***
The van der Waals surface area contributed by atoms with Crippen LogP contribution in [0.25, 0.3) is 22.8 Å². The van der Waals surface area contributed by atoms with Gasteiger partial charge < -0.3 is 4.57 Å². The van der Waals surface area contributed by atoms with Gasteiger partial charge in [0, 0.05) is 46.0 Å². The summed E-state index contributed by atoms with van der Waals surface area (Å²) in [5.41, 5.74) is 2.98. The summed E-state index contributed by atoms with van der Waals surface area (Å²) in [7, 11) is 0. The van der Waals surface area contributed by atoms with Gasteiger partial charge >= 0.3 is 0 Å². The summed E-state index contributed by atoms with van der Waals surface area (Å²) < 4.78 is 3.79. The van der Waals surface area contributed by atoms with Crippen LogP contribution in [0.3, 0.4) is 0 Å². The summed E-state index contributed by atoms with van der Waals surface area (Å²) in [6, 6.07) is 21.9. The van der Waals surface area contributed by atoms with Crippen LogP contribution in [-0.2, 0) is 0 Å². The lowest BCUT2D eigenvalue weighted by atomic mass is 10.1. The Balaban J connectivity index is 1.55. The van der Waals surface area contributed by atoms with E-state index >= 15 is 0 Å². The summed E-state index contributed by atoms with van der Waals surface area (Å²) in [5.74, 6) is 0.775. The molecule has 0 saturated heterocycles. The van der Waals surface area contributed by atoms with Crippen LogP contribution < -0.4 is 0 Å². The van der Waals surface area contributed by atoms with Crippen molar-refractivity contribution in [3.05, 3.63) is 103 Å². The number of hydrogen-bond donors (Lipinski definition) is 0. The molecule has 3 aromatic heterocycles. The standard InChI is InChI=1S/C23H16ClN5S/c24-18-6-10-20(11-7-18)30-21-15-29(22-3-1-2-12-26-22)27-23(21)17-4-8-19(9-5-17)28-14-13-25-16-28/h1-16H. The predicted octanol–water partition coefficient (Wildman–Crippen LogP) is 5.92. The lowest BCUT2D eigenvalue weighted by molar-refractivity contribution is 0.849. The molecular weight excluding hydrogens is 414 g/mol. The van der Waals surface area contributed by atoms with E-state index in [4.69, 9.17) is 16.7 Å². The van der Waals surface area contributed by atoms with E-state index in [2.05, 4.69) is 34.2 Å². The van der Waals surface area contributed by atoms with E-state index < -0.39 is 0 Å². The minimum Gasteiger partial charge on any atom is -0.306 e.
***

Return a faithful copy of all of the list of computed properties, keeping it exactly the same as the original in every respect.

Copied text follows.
The van der Waals surface area contributed by atoms with Crippen LogP contribution in [0.25, 0.3) is 22.8 Å². The van der Waals surface area contributed by atoms with Gasteiger partial charge < -0.3 is 4.57 Å². The van der Waals surface area contributed by atoms with Gasteiger partial charge in [0, 0.05) is 46.0 Å². The summed E-state index contributed by atoms with van der Waals surface area (Å²) in [5.41, 5.74) is 2.98. The summed E-state index contributed by atoms with van der Waals surface area (Å²) in [7, 11) is 0. The van der Waals surface area contributed by atoms with Gasteiger partial charge >= 0.3 is 0 Å². The summed E-state index contributed by atoms with van der Waals surface area (Å²) < 4.78 is 3.79. The van der Waals surface area contributed by atoms with Crippen LogP contribution in [0.3, 0.4) is 0 Å². The summed E-state index contributed by atoms with van der Waals surface area (Å²) in [6, 6.07) is 21.9. The van der Waals surface area contributed by atoms with Crippen LogP contribution in [-0.2, 0) is 0 Å². The lowest BCUT2D eigenvalue weighted by atomic mass is 10.1. The Balaban J connectivity index is 1.55. The van der Waals surface area contributed by atoms with E-state index >= 15 is 0 Å². The summed E-state index contributed by atoms with van der Waals surface area (Å²) in [5.74, 6) is 0.775. The molecule has 0 saturated heterocycles. The van der Waals surface area contributed by atoms with Crippen LogP contribution < -0.4 is 0 Å². The van der Waals surface area contributed by atoms with Crippen molar-refractivity contribution in [3.05, 3.63) is 103 Å². The number of hydrogen-bond donors (Lipinski definition) is 0. The molecule has 3 aromatic heterocycles. The standard InChI is InChI=1S/C23H16ClN5S/c24-18-6-10-20(11-7-18)30-21-15-29(22-3-1-2-12-26-22)27-23(21)17-4-8-19(9-5-17)28-14-13-25-16-28/h1-16H. The predicted octanol–water partition coefficient (Wildman–Crippen LogP) is 5.92. The lowest BCUT2D eigenvalue weighted by molar-refractivity contribution is 0.849. The molecular weight excluding hydrogens is 414 g/mol. The van der Waals surface area contributed by atoms with E-state index in [4.69, 9.17) is 16.7 Å². The van der Waals surface area contributed by atoms with E-state index in [2.05, 4.69) is 34.2 Å². The van der Waals surface area contributed by atoms with E-state index < -0.39 is 0 Å². The minimum Gasteiger partial charge on any atom is -0.306 e.